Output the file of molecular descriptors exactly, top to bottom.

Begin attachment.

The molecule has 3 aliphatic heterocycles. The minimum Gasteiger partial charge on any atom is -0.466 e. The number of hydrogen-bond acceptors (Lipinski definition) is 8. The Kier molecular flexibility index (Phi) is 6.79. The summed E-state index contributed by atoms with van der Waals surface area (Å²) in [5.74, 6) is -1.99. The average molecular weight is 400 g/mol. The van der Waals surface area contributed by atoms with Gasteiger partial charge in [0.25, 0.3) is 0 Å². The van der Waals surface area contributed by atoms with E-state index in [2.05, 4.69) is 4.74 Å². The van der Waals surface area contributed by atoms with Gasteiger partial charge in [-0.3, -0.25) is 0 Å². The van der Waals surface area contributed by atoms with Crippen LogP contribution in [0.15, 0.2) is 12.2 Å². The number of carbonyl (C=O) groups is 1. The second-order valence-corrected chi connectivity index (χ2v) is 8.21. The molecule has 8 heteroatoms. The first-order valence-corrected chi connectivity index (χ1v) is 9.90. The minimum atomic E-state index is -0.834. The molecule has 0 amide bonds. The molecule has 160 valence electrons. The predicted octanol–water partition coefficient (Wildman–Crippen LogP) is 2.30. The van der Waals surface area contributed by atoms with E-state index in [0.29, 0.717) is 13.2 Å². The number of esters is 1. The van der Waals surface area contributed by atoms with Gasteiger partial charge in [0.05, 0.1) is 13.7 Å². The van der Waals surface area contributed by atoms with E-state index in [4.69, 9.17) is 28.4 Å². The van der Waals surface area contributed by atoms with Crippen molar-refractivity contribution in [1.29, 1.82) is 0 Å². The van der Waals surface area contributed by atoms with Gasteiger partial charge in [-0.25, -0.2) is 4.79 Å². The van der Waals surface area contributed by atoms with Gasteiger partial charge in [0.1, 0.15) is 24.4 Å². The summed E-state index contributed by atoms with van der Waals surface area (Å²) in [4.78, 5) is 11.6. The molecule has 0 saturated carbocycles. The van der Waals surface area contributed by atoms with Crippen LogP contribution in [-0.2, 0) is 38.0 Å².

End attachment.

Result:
The molecule has 3 aliphatic heterocycles. The minimum Gasteiger partial charge on any atom is -0.466 e. The number of hydrogen-bond acceptors (Lipinski definition) is 8. The Kier molecular flexibility index (Phi) is 6.79. The summed E-state index contributed by atoms with van der Waals surface area (Å²) in [5.74, 6) is -1.99. The average molecular weight is 400 g/mol. The van der Waals surface area contributed by atoms with Gasteiger partial charge in [0.25, 0.3) is 0 Å². The van der Waals surface area contributed by atoms with E-state index in [2.05, 4.69) is 4.74 Å². The van der Waals surface area contributed by atoms with Gasteiger partial charge in [-0.3, -0.25) is 0 Å². The van der Waals surface area contributed by atoms with Crippen LogP contribution in [0.15, 0.2) is 12.2 Å². The number of carbonyl (C=O) groups is 1. The second-order valence-corrected chi connectivity index (χ2v) is 8.21. The molecule has 8 heteroatoms. The first-order valence-corrected chi connectivity index (χ1v) is 9.90. The minimum atomic E-state index is -0.834. The molecule has 0 amide bonds. The molecule has 160 valence electrons. The predicted octanol–water partition coefficient (Wildman–Crippen LogP) is 2.30. The van der Waals surface area contributed by atoms with E-state index in [0.29, 0.717) is 13.2 Å². The number of esters is 1. The van der Waals surface area contributed by atoms with Gasteiger partial charge in [0.05, 0.1) is 13.7 Å². The van der Waals surface area contributed by atoms with E-state index in [4.69, 9.17) is 28.4 Å². The van der Waals surface area contributed by atoms with Crippen molar-refractivity contribution in [1.29, 1.82) is 0 Å². The van der Waals surface area contributed by atoms with Gasteiger partial charge in [-0.25, -0.2) is 4.79 Å². The van der Waals surface area contributed by atoms with Gasteiger partial charge in [0.1, 0.15) is 24.4 Å². The summed E-state index contributed by atoms with van der Waals surface area (Å²) in [4.78, 5) is 11.6. The molecule has 0 saturated carbocycles. The van der Waals surface area contributed by atoms with Crippen LogP contribution in [-0.2, 0) is 38.0 Å².